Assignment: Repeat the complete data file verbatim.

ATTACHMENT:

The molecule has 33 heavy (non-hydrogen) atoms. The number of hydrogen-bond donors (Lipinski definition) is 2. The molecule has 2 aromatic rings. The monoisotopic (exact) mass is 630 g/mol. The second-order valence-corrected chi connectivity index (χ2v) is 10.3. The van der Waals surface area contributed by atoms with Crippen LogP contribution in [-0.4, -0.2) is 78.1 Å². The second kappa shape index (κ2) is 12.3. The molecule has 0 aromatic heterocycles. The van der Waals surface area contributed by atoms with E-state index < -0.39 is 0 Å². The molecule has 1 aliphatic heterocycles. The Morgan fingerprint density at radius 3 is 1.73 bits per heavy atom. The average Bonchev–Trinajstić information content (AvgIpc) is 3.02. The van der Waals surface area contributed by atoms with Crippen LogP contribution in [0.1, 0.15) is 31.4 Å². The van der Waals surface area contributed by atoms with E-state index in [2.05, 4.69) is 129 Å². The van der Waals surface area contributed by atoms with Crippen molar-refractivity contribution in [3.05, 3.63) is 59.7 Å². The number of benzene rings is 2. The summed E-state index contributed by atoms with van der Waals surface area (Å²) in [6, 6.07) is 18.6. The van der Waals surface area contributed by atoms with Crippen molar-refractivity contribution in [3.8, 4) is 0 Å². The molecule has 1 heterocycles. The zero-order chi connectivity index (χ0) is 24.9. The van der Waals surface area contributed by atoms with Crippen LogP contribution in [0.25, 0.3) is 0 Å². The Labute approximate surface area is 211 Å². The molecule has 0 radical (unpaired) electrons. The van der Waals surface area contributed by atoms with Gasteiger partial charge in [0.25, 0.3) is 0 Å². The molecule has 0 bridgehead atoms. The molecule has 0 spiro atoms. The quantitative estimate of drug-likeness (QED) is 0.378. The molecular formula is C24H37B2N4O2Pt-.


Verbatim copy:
The molecule has 33 heavy (non-hydrogen) atoms. The number of hydrogen-bond donors (Lipinski definition) is 2. The molecule has 2 aromatic rings. The monoisotopic (exact) mass is 630 g/mol. The second-order valence-corrected chi connectivity index (χ2v) is 10.3. The van der Waals surface area contributed by atoms with Crippen LogP contribution in [-0.4, -0.2) is 78.1 Å². The second kappa shape index (κ2) is 12.3. The molecule has 0 aromatic heterocycles. The van der Waals surface area contributed by atoms with E-state index < -0.39 is 0 Å². The molecule has 1 aliphatic heterocycles. The Morgan fingerprint density at radius 3 is 1.73 bits per heavy atom. The average Bonchev–Trinajstić information content (AvgIpc) is 3.02. The van der Waals surface area contributed by atoms with Crippen LogP contribution in [0.1, 0.15) is 31.4 Å². The van der Waals surface area contributed by atoms with E-state index in [2.05, 4.69) is 129 Å². The van der Waals surface area contributed by atoms with Crippen molar-refractivity contribution in [3.05, 3.63) is 59.7 Å². The number of benzene rings is 2. The summed E-state index contributed by atoms with van der Waals surface area (Å²) in [6, 6.07) is 18.6. The van der Waals surface area contributed by atoms with Crippen molar-refractivity contribution in [3.8, 4) is 0 Å². The molecule has 1 heterocycles. The zero-order chi connectivity index (χ0) is 24.9. The van der Waals surface area contributed by atoms with Crippen LogP contribution in [0.25, 0.3) is 0 Å². The Labute approximate surface area is 211 Å². The molecule has 0 radical (unpaired) electrons. The van der Waals surface area contributed by atoms with Gasteiger partial charge in [0.25, 0.3) is 0 Å². The molecule has 0 bridgehead atoms. The molecule has 0 spiro atoms. The quantitative estimate of drug-likeness (QED) is 0.378. The molecular formula is C24H37B2N4O2Pt-.